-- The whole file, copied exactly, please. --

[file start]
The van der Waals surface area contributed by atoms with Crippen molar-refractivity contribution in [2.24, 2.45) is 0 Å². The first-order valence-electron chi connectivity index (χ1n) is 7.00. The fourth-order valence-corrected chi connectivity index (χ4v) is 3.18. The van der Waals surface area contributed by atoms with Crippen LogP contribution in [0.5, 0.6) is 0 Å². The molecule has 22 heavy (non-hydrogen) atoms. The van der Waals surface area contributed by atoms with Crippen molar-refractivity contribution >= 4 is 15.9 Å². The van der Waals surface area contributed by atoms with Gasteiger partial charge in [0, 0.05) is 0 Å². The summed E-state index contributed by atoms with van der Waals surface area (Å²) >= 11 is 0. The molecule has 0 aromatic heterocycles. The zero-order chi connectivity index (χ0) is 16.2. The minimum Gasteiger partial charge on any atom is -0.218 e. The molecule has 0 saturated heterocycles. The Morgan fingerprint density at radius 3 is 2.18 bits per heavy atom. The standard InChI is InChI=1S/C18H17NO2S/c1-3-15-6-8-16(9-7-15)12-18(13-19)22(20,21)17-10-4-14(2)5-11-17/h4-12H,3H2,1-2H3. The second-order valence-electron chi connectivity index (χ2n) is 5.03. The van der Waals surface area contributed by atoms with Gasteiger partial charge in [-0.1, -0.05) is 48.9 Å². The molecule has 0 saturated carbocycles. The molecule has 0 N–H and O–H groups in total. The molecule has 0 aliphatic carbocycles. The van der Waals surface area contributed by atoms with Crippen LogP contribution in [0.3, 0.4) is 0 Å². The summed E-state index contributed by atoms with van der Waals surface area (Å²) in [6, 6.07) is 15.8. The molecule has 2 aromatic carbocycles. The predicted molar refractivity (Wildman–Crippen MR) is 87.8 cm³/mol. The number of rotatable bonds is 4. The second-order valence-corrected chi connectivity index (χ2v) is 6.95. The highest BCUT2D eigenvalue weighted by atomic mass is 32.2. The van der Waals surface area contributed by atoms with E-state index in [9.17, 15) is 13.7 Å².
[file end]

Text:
The van der Waals surface area contributed by atoms with Crippen molar-refractivity contribution in [2.24, 2.45) is 0 Å². The first-order valence-electron chi connectivity index (χ1n) is 7.00. The fourth-order valence-corrected chi connectivity index (χ4v) is 3.18. The van der Waals surface area contributed by atoms with Crippen LogP contribution in [0.5, 0.6) is 0 Å². The molecule has 22 heavy (non-hydrogen) atoms. The van der Waals surface area contributed by atoms with Crippen molar-refractivity contribution >= 4 is 15.9 Å². The van der Waals surface area contributed by atoms with Gasteiger partial charge in [0, 0.05) is 0 Å². The summed E-state index contributed by atoms with van der Waals surface area (Å²) >= 11 is 0. The molecule has 0 aromatic heterocycles. The zero-order chi connectivity index (χ0) is 16.2. The minimum Gasteiger partial charge on any atom is -0.218 e. The molecule has 0 saturated heterocycles. The Morgan fingerprint density at radius 3 is 2.18 bits per heavy atom. The standard InChI is InChI=1S/C18H17NO2S/c1-3-15-6-8-16(9-7-15)12-18(13-19)22(20,21)17-10-4-14(2)5-11-17/h4-12H,3H2,1-2H3. The second-order valence-electron chi connectivity index (χ2n) is 5.03. The van der Waals surface area contributed by atoms with Gasteiger partial charge in [-0.1, -0.05) is 48.9 Å². The molecule has 0 saturated carbocycles. The molecule has 0 N–H and O–H groups in total. The molecule has 0 aliphatic carbocycles. The van der Waals surface area contributed by atoms with Crippen LogP contribution in [0.3, 0.4) is 0 Å². The summed E-state index contributed by atoms with van der Waals surface area (Å²) in [6, 6.07) is 15.8. The molecule has 2 aromatic carbocycles. The predicted molar refractivity (Wildman–Crippen MR) is 87.8 cm³/mol. The number of rotatable bonds is 4. The second-order valence-corrected chi connectivity index (χ2v) is 6.95. The highest BCUT2D eigenvalue weighted by atomic mass is 32.2. The van der Waals surface area contributed by atoms with E-state index in [9.17, 15) is 13.7 Å².